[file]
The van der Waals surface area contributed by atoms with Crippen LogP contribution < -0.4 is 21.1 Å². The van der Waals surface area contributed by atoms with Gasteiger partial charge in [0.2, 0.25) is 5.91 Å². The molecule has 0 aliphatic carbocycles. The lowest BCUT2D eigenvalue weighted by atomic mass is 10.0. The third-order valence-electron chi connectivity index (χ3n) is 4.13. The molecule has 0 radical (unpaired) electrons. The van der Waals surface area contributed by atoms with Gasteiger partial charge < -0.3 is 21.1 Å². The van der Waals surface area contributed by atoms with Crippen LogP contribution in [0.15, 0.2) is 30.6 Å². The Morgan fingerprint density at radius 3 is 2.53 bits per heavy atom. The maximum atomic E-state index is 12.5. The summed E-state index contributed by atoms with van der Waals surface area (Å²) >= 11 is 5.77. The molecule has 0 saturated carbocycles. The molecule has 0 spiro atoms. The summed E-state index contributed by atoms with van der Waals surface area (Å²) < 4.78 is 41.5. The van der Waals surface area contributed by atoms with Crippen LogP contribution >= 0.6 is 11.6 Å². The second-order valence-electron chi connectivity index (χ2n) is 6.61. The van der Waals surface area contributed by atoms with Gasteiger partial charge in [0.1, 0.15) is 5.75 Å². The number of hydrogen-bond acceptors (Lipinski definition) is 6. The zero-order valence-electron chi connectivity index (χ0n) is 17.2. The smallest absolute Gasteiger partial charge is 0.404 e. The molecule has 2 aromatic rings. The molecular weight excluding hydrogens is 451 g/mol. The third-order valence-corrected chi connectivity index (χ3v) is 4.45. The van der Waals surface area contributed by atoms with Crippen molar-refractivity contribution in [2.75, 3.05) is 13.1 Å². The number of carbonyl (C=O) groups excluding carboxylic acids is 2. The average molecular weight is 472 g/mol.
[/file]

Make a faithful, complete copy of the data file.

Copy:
The van der Waals surface area contributed by atoms with Crippen LogP contribution < -0.4 is 21.1 Å². The van der Waals surface area contributed by atoms with Gasteiger partial charge in [0.2, 0.25) is 5.91 Å². The molecule has 0 aliphatic carbocycles. The lowest BCUT2D eigenvalue weighted by atomic mass is 10.0. The third-order valence-electron chi connectivity index (χ3n) is 4.13. The molecule has 0 radical (unpaired) electrons. The van der Waals surface area contributed by atoms with Gasteiger partial charge < -0.3 is 21.1 Å². The van der Waals surface area contributed by atoms with Crippen LogP contribution in [0.15, 0.2) is 30.6 Å². The Morgan fingerprint density at radius 3 is 2.53 bits per heavy atom. The maximum atomic E-state index is 12.5. The summed E-state index contributed by atoms with van der Waals surface area (Å²) >= 11 is 5.77. The molecule has 0 saturated carbocycles. The molecule has 0 spiro atoms. The summed E-state index contributed by atoms with van der Waals surface area (Å²) < 4.78 is 41.5. The van der Waals surface area contributed by atoms with Crippen LogP contribution >= 0.6 is 11.6 Å². The second-order valence-electron chi connectivity index (χ2n) is 6.61. The van der Waals surface area contributed by atoms with Gasteiger partial charge in [0.1, 0.15) is 5.75 Å². The number of hydrogen-bond acceptors (Lipinski definition) is 6. The zero-order valence-electron chi connectivity index (χ0n) is 17.2. The smallest absolute Gasteiger partial charge is 0.404 e. The molecule has 2 aromatic rings. The molecular weight excluding hydrogens is 451 g/mol. The third-order valence-corrected chi connectivity index (χ3v) is 4.45. The van der Waals surface area contributed by atoms with Crippen molar-refractivity contribution in [2.75, 3.05) is 13.1 Å². The number of carbonyl (C=O) groups excluding carboxylic acids is 2. The average molecular weight is 472 g/mol.